For today’s post I am going to share with you one of my favorite poems. I have a lot of favorites, and this one I first read early on in my grad school work. I think the author was a friend of my professor’s. My professor was so hip: urban, flowy, intelligent, down-to-earth… She and her husband had this amazing loft in Boston she invited the class to at the end of the semester. They had walls and walls of books and slept on a bed elevated in front of floor-to-ceiling windows overlooking the city. They served us wine and kept the lights low and I thought they were so cool.
Anyway I love this poem. I love the title, I love the fierce mother in it and always saw my own in the description. I love the daughter’s quest for independence as she is tied to and molded by the mother.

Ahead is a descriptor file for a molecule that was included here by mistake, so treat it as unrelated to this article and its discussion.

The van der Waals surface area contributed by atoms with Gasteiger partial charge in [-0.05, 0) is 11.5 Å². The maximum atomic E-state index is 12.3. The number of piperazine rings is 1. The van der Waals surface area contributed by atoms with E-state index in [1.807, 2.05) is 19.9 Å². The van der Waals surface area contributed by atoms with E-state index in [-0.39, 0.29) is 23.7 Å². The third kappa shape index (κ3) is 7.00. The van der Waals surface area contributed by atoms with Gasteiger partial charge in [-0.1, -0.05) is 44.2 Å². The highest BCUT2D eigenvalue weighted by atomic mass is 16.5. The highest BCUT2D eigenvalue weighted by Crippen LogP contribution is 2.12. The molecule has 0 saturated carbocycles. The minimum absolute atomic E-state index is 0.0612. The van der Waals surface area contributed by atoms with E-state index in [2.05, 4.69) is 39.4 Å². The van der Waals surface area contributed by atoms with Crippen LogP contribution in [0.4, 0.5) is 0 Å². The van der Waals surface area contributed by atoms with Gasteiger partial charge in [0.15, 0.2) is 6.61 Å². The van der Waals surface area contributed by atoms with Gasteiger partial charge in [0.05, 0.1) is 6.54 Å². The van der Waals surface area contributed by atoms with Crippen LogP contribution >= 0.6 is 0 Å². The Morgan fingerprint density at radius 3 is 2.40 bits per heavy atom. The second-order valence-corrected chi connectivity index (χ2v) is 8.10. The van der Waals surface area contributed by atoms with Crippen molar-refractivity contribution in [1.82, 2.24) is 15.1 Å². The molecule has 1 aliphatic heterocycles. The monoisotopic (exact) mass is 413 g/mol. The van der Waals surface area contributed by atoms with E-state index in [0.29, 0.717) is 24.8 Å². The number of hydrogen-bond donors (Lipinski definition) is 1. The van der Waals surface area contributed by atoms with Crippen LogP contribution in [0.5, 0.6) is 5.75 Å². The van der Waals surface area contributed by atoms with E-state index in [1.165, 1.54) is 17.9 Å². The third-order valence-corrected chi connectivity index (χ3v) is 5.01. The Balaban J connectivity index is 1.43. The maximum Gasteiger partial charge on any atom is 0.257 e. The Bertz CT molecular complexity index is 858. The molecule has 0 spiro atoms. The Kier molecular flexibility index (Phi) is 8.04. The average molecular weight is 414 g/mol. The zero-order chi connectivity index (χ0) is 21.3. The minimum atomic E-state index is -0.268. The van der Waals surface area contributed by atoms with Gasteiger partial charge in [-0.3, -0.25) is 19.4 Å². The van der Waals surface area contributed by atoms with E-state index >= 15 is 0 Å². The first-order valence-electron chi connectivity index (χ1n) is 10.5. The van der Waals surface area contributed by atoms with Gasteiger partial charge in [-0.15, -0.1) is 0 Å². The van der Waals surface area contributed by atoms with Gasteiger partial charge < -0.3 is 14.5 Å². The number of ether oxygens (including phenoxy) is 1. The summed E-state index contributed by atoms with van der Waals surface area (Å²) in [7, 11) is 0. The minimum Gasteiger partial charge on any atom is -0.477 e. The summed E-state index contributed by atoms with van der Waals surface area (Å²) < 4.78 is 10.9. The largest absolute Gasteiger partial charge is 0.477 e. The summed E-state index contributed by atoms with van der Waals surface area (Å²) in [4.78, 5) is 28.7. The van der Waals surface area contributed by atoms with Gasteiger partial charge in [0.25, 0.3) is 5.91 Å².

Please excuse formatting issues, as I’m away from my computer and posting from the phone. I hope you enjoy.
The Beach of My Mom
by Terri Ford
I know why the ships are she. I’ve got
this parent, striding down shore
like she means it. She does, swinging heads
of iceberg lettuce, purple cabbage. My mom
is a team, she’s the strength
of blue, told off the Christmas tree
the year my dad left.
My mom is taking things out of my hands
to improve me. “Just tell me how,” I say – apple pie,
hammer, needle – but she hasn’t the words, asks
for the whatzit sitting on the thing
over there. This is how
she’s always loved me – nonspecific, standing
too close like a basketball forward
in the too bright light, trying to take
the ball meant for mine, so when I look up
my moments of light are obscured by a reaching
of arms and a holler and all of the vast trees
are calling to me lest I injure myself, which I do.
My mother’s not sleeping. She says
it’s her change; for years she’s charted every
outbreak: light spotting, old rust; or floating, how
she woke up drenched. She is endless, the beach
of my mom. I came from this
roaring. Against this current I’m wading out.